If you spend much time at all reading through articles and documentation around React, you’re likely to run into the term “Higher Order component”, often abbreviated HoC. Since it is often used without context in React discussions, and is not a particularly intuitive term for many (most?) developers, I thought it was worth publishing a quick and simple explanation of what Higher Order Components are.

Higher Order Components are functions that take a React Component, and return a React Component. The “higher order” phrasing is borrowed from the term “higher order function”, a more widely used term in Mathematics and Computer Science that refers to a function that either takes one or more functions as an argument, returns a function, or does both. Since React Components can be thought of as functions that take data and return ui elements, the naming and usage make sense. Let’s look at an example of a higher order component.

const ExtraPropsComponent = (WrappedComponent, componentType) => {
  return class ExtraPropsChild extends React.Component {
    render() {
      let props = Object.assign({}, this.props, {
        importantFunction: () => 'foo',
        componentType,
      });
      return <WrappedComponent {...props}/>
    }
  }
}

This is a pretty basic HoC that takes a component and returns a new version of that component that will always be passed 2 extra props importantFunction and componentType. One is statically generated in this case, but the other is dynamically passed in when the component is generated. The ability to pass dynamic content in when defining the component is one of the key wins of HoCs in the real world. For instance, this is how Redux’s connect function works.

Note that this is different from a normal React Component that renders a subcomponent passed as an argument like this:

let componentType = '???';
class ExtraPropsComponent extends React.Component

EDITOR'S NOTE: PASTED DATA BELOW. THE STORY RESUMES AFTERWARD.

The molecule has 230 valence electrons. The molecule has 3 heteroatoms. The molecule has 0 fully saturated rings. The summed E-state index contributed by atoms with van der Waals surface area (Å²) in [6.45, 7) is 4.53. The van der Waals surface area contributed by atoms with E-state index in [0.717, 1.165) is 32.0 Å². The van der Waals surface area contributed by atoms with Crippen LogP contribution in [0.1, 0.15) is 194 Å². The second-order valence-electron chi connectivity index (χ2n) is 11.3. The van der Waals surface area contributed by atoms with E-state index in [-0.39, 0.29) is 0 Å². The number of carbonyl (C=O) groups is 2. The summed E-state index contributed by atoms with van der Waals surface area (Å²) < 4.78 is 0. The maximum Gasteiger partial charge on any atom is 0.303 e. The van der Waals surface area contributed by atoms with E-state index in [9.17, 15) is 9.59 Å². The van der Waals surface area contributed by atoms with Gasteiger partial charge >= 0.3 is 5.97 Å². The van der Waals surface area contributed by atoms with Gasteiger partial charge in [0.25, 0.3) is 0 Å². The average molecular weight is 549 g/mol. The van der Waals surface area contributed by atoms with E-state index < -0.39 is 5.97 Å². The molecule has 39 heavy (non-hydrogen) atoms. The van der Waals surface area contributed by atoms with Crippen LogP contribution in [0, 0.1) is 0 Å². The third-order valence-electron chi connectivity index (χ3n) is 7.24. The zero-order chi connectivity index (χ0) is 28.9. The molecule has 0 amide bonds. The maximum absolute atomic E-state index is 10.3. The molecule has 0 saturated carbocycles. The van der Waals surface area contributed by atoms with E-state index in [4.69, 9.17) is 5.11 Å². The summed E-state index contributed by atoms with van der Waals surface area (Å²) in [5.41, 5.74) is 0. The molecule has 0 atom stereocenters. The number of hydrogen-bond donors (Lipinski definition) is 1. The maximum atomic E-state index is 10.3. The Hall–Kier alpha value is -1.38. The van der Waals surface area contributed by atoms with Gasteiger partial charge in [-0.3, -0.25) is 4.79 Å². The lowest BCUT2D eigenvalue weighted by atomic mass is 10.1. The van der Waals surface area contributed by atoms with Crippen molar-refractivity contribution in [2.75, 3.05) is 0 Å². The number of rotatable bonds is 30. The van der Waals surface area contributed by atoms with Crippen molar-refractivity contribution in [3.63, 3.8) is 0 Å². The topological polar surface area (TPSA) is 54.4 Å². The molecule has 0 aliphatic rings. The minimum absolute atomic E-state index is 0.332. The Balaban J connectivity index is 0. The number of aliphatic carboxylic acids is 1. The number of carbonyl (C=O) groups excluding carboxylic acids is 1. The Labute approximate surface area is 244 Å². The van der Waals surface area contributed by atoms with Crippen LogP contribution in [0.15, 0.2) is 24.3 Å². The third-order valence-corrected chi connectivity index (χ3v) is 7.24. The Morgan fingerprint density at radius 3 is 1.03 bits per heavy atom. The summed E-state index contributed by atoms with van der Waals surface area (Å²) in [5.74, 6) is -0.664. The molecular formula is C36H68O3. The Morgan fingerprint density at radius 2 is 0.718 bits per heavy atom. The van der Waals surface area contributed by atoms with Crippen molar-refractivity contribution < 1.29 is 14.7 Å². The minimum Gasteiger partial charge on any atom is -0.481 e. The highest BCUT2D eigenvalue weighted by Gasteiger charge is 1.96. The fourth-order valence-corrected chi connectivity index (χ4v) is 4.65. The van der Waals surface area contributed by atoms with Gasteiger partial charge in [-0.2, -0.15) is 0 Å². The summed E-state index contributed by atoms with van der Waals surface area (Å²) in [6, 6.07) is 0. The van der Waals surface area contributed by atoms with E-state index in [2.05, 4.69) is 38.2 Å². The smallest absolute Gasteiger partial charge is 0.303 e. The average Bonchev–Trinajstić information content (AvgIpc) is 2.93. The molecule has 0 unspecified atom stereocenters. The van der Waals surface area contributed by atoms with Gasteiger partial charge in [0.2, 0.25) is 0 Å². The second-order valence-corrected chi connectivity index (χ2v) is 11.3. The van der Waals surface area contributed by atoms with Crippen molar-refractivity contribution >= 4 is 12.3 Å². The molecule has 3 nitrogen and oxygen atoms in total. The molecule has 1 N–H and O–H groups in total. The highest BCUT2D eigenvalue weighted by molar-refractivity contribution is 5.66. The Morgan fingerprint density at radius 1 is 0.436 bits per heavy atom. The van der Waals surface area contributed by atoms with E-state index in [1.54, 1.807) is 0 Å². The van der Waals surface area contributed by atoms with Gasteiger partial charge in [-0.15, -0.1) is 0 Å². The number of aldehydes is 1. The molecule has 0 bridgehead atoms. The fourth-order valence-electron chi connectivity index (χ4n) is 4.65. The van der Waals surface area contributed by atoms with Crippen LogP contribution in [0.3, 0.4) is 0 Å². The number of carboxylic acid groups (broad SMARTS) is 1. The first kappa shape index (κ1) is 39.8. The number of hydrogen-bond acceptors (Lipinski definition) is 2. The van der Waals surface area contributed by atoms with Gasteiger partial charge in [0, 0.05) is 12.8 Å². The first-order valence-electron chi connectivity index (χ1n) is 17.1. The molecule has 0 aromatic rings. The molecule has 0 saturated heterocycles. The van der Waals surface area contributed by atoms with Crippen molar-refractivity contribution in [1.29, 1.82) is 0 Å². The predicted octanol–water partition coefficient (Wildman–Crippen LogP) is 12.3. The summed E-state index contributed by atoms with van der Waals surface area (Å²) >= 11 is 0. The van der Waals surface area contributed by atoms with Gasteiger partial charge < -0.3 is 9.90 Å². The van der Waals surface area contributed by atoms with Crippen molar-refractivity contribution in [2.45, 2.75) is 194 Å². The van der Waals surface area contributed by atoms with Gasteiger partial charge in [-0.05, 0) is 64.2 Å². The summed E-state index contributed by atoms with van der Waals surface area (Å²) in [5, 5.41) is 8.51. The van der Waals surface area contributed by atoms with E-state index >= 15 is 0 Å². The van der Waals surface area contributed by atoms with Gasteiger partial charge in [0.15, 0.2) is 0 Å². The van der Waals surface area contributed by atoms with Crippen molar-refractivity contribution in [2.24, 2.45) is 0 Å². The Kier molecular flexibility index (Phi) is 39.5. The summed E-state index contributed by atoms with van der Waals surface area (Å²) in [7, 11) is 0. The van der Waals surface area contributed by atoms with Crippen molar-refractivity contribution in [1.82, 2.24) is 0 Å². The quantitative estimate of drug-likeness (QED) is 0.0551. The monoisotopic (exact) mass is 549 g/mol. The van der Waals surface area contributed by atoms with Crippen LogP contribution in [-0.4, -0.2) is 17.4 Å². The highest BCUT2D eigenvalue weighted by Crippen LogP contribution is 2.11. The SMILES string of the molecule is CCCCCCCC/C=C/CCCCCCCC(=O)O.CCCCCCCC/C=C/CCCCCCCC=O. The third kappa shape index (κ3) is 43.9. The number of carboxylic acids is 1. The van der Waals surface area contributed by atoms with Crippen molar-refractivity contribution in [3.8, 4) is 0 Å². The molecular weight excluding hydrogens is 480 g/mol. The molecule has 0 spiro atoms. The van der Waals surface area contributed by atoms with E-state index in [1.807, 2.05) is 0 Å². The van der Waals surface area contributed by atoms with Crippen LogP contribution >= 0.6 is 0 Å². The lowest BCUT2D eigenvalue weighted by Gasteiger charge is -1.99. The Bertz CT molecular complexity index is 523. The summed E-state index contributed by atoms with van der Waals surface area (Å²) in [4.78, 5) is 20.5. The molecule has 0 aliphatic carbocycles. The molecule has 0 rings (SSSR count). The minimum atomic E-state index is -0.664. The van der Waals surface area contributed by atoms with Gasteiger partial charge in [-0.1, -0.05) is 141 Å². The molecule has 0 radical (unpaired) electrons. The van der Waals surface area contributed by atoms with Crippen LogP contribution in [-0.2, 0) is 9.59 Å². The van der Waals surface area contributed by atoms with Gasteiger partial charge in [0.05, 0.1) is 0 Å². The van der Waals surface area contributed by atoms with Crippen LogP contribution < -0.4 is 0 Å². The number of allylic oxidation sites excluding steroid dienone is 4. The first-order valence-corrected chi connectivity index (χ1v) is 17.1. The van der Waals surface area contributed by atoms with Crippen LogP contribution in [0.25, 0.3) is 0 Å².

render() {
      let { ChildComponent } = this.props;
      let props = Object.assign({}, this.props, {
        importantFunction: () => 'foo',
        componentType,
      });
      delete props.ChildComponent;

      return <ChildComponent {...props} />;
  }
}

These 2 examples are roughly equivalent for this case, but accomplish things in different ways. The HoC is a function that takes a component and data when it is created and generates another component. The normal component example is a component that takes a component as a property and accesses a variable that is in its scope at creation time to generate the element tree that it renders. The HoC is more flexible as you could theoretically create multiple versions of a component using the single HoC.

const FancyButton = ExtraPropsComponent(Button, 'fancy');
const CrazyButton = ExtraPropsComponent(Button, 'crazy');
const BoringButton = ExtraPropsComponent(Button, 'boring');

For the equivalent functionality without using an HoC, you would have to define the whole component for each case.

Higher Order Components in the real world

I’ve already mentioned connect from react-redux as an example of a higher order component. Other popular libraries that use HoC as part of their APIs include:

  • Radium: a library for inline styles in React that uses a higher order component to transform in-line styles added to a component into a more robust-css like system
  • React Router: a routing library for React that uses withRouter a HoC that injects access to the router into components that it wraps
  • Relay: Facebook’s library for connecting to GraphQL APIs includes Relay.Container, a HoC that allows developers to declare the data requirements for a component

More Resources

  • This was intentionally a very high level look at Higher Order Components. If you want to go deeper, this medium article is a great deep dive into all the use cases they allow.
  • If you’re interested in using HoCs in your own code base, recompose is a utility library for making the syntax around defining and using them painless